When a Book Store Closes

Over the lunch hour, I stopped in Waldenbooks to see what bargains I could find. I admit I felt more like a vulture picking over the carcass of a once proud beast than a shopper. I found three books selling for 65% off. As the Clerk encourage me saying, “Whatever you purchase I don’t have to pack tomorrow”—packing on Wednesday, shipping on Thursday and computers taken and the doors locked on Friday. Nothing left but the empty space locked behind closed doors.

There was heaviness in the air identifiable over the aroma of the bleach used for cleaning empty shelves.  Gone is the sweet fragrance of new books offering ideas, plots, characters, self-help and romance once the aura of this sacred space.  Conversations in this space were always respectful and nearly hushed as shoppers ventured from shelf to shelf and world to world.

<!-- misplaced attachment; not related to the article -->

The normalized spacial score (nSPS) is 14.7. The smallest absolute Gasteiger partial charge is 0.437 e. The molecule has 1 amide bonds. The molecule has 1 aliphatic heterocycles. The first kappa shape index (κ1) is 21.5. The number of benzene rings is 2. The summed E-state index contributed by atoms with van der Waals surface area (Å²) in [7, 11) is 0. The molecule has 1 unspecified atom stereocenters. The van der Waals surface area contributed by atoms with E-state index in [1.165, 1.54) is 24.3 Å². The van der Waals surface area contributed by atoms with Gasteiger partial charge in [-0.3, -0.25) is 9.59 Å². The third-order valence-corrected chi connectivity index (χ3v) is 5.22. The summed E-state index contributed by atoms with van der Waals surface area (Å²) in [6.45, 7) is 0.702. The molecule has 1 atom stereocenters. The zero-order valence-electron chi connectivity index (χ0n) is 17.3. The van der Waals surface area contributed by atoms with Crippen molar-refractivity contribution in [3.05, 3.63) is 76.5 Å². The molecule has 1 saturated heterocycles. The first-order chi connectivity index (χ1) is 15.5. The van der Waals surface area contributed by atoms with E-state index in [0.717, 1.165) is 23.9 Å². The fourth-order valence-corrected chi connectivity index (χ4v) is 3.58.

I bought a small book that seems very fitting now as I reflect on my time in what was once Waldenbooks. “Endpoint and other poems” by John Updike seemed an appropriate purchase.

In the title poem he says:

“Nature is never bored, and we whose lives
Are linearly pinned to these aloof,
self-fascinated cycles can’t complain,
though aches and pains and even dreams a-crawl
with wood lice of decay give pause to praise.
Birthday, death day—what day is not both?”

I will continue reading in part to mark this day. In reading ideas, visions, dreams and life are shared. Reading is one of my pleasures.  I may read what I choose and this freedom I cherish and celebrate above all by reading.


One response to “When a Book Store Closes”

  1. I was really sad when Mom told me the bookstore was closing. It was always one of my favorite NP haunts. I suppose there’s always Amazon, but it’s too bad… I always worry about NP’s ability to sustain businesses, not to mention ability to bring new things in. Another reason that young professionals like myself will never be able to come back home and make a living.

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